Triplet Therapy Linked to Better Survival in Older Patients with Multiple Myeloma

Receipt of triplet therapy was associated with the best survival outcomes among patients with multiple myeloma (MM) aged 75 or older, according to the results of a recent study. These patients had a 35% reduction in risk for death compared with patients that received other treatments.

The retrospective study looked at 394 patients aged 75 or older treated for newly diagnosed MM at Mayo Clinic, Rochester, Minn. from January 2004 to January 2018. Patients had been treated as part of a clinical trial (11%) or outside of a clinical trial.

About one-third of patients (31%) had been treated with an immunomodulatory agent plus dexamethasone (IMiD + dex). Other common treatments were alkylator plus steroid (19%), an alkylator plus proteasome inhibitor (PI) plus steroid (17%), and an IMiD plus PI plus dexamethasone (13%).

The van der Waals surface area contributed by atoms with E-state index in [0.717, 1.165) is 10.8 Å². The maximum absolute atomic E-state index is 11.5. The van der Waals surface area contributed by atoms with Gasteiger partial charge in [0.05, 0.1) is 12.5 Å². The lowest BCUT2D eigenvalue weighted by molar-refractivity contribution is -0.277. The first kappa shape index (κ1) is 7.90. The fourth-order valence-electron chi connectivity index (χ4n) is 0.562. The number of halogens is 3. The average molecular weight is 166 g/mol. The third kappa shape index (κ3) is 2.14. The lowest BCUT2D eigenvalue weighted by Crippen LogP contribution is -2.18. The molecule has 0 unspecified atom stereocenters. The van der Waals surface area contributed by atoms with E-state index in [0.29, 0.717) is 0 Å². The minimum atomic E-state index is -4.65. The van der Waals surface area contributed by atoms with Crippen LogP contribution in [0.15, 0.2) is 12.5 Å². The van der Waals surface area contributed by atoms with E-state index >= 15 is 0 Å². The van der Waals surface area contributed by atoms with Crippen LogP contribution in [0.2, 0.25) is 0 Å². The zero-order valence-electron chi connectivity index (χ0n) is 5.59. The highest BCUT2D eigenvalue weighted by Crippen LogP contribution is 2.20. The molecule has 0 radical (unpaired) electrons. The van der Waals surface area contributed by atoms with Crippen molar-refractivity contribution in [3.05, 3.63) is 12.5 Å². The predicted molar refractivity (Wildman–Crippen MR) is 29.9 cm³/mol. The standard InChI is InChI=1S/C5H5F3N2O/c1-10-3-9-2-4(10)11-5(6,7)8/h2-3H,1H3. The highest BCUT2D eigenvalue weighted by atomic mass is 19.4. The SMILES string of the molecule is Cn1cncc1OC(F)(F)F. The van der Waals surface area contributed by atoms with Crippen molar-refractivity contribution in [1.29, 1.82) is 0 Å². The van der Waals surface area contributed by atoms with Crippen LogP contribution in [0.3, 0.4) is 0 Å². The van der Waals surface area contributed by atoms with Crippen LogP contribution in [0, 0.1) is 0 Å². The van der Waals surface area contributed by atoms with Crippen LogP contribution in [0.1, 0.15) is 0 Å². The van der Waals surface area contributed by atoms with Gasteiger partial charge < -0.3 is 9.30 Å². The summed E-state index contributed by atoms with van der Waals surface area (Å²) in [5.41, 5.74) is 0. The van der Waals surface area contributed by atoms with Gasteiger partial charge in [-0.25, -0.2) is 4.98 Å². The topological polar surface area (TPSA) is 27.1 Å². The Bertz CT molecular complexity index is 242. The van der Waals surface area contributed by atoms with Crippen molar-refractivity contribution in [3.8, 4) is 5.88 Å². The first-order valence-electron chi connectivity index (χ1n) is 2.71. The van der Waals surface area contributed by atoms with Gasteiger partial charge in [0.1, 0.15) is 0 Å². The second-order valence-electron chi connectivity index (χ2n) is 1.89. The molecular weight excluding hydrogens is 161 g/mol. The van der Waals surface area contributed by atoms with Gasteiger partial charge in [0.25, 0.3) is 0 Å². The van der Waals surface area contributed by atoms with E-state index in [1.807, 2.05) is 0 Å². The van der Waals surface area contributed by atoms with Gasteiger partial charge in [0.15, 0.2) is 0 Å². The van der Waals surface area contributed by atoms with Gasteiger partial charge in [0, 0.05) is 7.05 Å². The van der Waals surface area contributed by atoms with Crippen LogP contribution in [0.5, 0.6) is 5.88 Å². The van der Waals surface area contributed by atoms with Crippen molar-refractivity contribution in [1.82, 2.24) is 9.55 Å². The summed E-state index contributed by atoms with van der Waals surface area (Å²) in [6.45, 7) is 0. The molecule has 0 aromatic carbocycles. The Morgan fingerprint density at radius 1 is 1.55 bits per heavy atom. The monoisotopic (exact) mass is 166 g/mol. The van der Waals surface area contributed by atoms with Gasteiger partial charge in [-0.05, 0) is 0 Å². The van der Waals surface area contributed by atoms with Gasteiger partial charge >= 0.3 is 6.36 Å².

Achieving a very good partial response or better was more likely among those patients treated with a triplet compared to other therapies (46% vs. 21%; P<.0001). In addition, receipt of triplet therapy was associated with a longer median overall survival (median 50.2 vs. 32.8 months; P<.0006).

On multivariate analysis, the researchers identified several factors associated with improved overall survival including receipt of triplet therapy (hazard ratio [HR], 0.65; P = 0.02), not having an R-ISS stage 3 (HR, 0.36; P = 0.0003), and bone marrow plasma cell percentage less than 60% (HR, 0.69; P = 0.03).

“Patients >75 years old have less bone marrow reserve and are more likely to have cytopenias than younger patients. In addition, they are more likely to have co-morbidities that can decrease the tolerability of treatment,” the researchers wrote. “However, overall the progression-free survival and overall survival reported in our study is in the range of the reported survival for elderly transplant ineligible patients.”

The researchers acknowledged several limitations including a lack of data on toxicity of the combination regimens, lack of frailty assessments, and lack of data on other comorbidities. Because of this, they cannot “fully explain the reasons for better outcomes in patients who received triplet therapy”.